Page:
Thinking: Keep It ADAPTIVE Stupid

Here’s the transcript of my talk to Nudgestock which was held a few weeks ago. I was hoping to do it in London where it’s normally held, but in the world of COVID it migrated online and acquired for itself an enormous audience. I was told that 20,000 people watched my session and something like 130,000 tuned in for some period of the 12 hours. It was a very high standard of presentations. The slides can be downloaded from this link.

Sam: Right now I’m really excited to introduce Nicholas Gruen who’s the CEO of Lateral Economics. Nicholas will be sharing how the coronavirus exposed the necessity for adaptive thinking for a focus on effectiveness and not just efficiency – often a pragmatic perspective of where the practical might be the best response until proven dangerous. Nicholas will lead us today on his keynote Thinking: Keep It Adaptive Stupid. This will be a great crescendo from Chiara to Jason to Nicholas Gruen. Welcome to Nudgestock, Nicholas.

Nicholas: Thanks very much, Sam. Let’s get straight to it. This slide emphasises something I think many people don’t appreciate: Although they might think that the expertise that they’ve learned at university is about 80% of their job and 20% of it is adapting it to circumstances and executing. I’d suggest it’s the other way around.

Here are some words from Nassim Nicholas Taleb and Yaneer Bar-Yam. You’re familiar, I expect with Taleb, the author of the Black Swan. Yaneer Bar-Yam is a pioneer of complexity science. I quote:

The government relied at all stages on epidemiological models that were designed to show us roughly what happens given pre-selected parameters and choices.

What could possibly be wrong with that? Something that was right about it was that it did enable some people with the mantle of science to say this is serious. We could have an awful lot of deaths from this coronavirus. We really need to start taking it more seriously.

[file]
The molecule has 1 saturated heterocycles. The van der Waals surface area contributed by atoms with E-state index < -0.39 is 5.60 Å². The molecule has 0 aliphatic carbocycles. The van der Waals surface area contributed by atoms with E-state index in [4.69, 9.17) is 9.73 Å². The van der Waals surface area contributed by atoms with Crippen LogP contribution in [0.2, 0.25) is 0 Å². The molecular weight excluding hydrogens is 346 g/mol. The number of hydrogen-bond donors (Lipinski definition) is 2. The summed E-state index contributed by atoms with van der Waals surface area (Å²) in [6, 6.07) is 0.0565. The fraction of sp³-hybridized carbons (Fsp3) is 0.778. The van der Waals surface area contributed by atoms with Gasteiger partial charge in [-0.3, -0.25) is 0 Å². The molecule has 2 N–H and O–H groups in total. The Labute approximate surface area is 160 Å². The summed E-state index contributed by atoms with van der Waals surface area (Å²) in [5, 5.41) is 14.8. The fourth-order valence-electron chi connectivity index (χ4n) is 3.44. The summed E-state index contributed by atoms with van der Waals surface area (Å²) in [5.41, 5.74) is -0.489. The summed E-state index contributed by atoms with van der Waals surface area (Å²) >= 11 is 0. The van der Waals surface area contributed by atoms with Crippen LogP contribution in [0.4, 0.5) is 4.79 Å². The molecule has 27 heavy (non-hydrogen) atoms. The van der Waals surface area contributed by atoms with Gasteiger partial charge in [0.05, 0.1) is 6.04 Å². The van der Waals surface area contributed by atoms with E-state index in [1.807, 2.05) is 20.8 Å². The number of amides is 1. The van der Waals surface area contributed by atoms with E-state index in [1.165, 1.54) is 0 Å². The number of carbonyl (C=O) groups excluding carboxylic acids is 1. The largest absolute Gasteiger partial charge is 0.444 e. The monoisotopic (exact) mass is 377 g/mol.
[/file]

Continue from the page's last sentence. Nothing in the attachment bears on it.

But there’s something else going on that I want to draw your attention to. If you like, you can think of this idea of a hierarchy of knowledge. There, you’ve got a particular hierarchy of sciences: the harder they are, the less ambiguous they are, and in some ways, the less complex they are, the higher they are on the hierarchy.

The great temptation there is the temptation to what I call “the God’s eye view”. Here’s another God’s eye view from the Middle Ages. One of the things that happens here is that the higher on that hierarchy you get, the more status we give you. The more, that is, we treat you like God. But we are not gods. Here’s a non-God—I’m sure he’s a God in a film world, but here’s somebody, a human being, who’s trying to get a God’s eye view and sometimes you just end up looking ridiculous.

Here’s a hierarchy from epidemiology. This is where things start to go badly wrong because we get taught at university that randomized controlled trials are a certain kind of ‘gold standard’ of evidence and above that, there are systematic reviews of randomized trials and even meta-analyses of randomized trials and other methods. Well, what could be wrong with that?

What could be wrong with it is that that’s all wrong unless you add the magic words – “other things being equal”. And if you do add the magic words, then you come face to face with an uncomfortable fact. Other things are never equal. So, we leave people who have a lot of expertise in this difficult area where they’re being told that certain things are better than certain other things, but then we just leave it up to their common sense for them to work out how much it matters that other things are not equal.

There’s been a bit of a war on it in epidemiology about whether we can accept evidence if it hasn’t been peer-reviewed, if it doesn’t come out of a randomized controlled trials and so on. What the epidemiology—what the modelling should have focused on, wasn’t God’s eye view but our eye view and our eye view needs to focus on our choices, our knowledge, what knowledge we have, and our ignorance: The priorities we need embrace to work out what we need to know most that we don’t know.

And science isn’t everything, there’s another kind of knowledge, and that’s professional knowledge. Science is for knowing. And you’ll see on the slide a fancy Greek word to tell you that professions are not principally for knowing like science. They’re for doing. That Greek word phronesis means “practical wisdom”. Here we have the practical wisdom of the ancient Egyptians who knew that the bark of willow trees help to alleviate pain and fever. They didn’t know why, they didn’t know how, they just knew that it worked, and they knew that it was pretty safe and so they used it.